06.01.15

EPO Reluctantly (and Privately) Confirms Giving Public Money for Military-connected ‘Control Risks’ to Spy on Journalists and Their Sources While Techrights is Under Fresh DDOS Attacks

Posted in Europe, Patents, Site News at 6:08 am by Dr. Roy Schestowitz

Confirmed: European public money wasted attacking the public’s right to know the truth

Control Risks

Summary: The EPO President — or anyone who is referred to as ‘appointing authority’ — finds himself even deeper in a scandal as he silently attacks the very same people whom he pretends to negotiate with by contracting spies from London (to maliciously target British journalists)

THERE is a very large number of cracking attempts against Techrights at the moment (far more than usual). There is definitely also a DDOS attack against Techrights and the pattern can be demonstrated (it comes in waves), starting days ago. Readers have been writing about the site being down, the database being down, etc. because these attacks took the site down many times over the weekend. As a fairly experienced professional in this area (I do this for a living, focusing on sites and servers), even I am struggling. Babysitting the server and aggressive filtering became imperative, making the composition of new articles a secondary priority at best. As we have pointed out before, many of these issues started when we began criticising the EPO and showing corruption in it. Other sites that criticise the EPO report similar issues and the EPO has undoubtedly blocked Web sites critical of the EPO.

We finally have the EPO’s admission that it hired a military-connected company to spy on critics (including Techrights, based on our sources). This ought to do the EPO’s already-poor reputation no favours. This may also be illegal. If the EPO has the guts to hire a military-connected company to spy on critics, it wouldn’t be much of a stretch to also attempt cracking (forcibly gaining access to data).

The EPO is now paying (European taxpayers’ money) to military-connected company called ‘Control Risks’. We’ve been told they spy on us specifically, but we imagine they might also spy on IP Kat (Google-hosted).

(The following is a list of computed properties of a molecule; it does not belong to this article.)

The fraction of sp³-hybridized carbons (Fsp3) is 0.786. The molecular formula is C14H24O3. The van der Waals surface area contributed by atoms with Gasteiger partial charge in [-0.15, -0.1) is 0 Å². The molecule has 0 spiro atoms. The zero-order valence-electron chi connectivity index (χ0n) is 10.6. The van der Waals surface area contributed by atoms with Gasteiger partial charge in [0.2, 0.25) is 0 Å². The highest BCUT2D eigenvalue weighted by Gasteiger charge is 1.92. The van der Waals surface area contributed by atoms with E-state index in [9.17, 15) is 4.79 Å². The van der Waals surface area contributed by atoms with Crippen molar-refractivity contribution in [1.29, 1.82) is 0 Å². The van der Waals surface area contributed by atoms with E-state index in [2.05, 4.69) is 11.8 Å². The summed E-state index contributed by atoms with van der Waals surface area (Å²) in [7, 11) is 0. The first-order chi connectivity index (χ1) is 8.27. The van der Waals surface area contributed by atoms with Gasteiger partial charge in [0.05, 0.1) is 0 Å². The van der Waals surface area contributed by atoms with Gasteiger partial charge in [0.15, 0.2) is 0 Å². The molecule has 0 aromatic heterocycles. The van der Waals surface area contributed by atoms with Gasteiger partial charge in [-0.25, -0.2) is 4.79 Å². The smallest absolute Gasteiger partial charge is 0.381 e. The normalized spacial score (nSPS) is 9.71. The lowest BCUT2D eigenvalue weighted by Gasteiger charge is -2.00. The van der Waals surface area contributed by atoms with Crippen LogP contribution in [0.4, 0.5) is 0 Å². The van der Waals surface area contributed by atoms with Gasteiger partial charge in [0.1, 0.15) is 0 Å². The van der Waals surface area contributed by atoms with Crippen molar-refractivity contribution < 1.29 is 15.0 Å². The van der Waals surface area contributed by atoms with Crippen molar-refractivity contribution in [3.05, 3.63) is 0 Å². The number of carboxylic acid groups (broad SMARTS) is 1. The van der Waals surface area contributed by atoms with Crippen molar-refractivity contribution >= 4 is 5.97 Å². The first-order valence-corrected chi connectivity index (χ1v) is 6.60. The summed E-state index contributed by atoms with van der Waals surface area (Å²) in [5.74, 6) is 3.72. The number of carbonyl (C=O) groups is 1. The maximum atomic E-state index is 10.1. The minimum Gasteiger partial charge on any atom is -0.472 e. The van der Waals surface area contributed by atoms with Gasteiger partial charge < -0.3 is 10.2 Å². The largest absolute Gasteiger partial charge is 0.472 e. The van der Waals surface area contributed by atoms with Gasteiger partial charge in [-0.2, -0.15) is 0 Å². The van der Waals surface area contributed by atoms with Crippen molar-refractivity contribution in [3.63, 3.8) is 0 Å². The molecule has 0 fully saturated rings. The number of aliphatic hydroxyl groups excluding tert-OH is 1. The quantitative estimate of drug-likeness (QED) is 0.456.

“According to a comment received on her earlier post,” wrote IP Kat, “Merpel understands that the European Patent Office has responded by means of the following internal Communiqué to the concern about reports that Control Risks (who describe themselves as “an independent, global risk consultancy specialising in helping organisations manage political, integrity and security risks in complex and hostile environments”) has been commissioned by the EPO to investigate staff members…”

Here is the full text:

Investigative Unit and external firms

26.05.2015

Regarding questions raised in recent publications and blogs

Dear colleagues,

Some recent publication and blogs have questioned the participation of an external firm in EPO activities related to the Investigative Unit. I want to clarify that because the EPO Investigative Unit is rather small in terms of staffing, we need to be able to contract external companies to support our fact finding enquiries. This is one reason why an external firm can be chosen in regard to an investigation, operating within the regulatory framework of the EPO, under the full supervision of the Investigative Unit.

The European Patent Office cannot comment on specific internal investigation cases. This lack of comment is to protect the integrity of any such case and protect the interest of all parties concerned. However I would like to remind the Office has a duty of care to its employees including to investigate allegations of harassment against them by other employees. Investigations can only take place following specific allegations, made by EPO staff or external parties, and these investigations are independently and objectively carried out by the Investigative Unit, under its sole responsibility.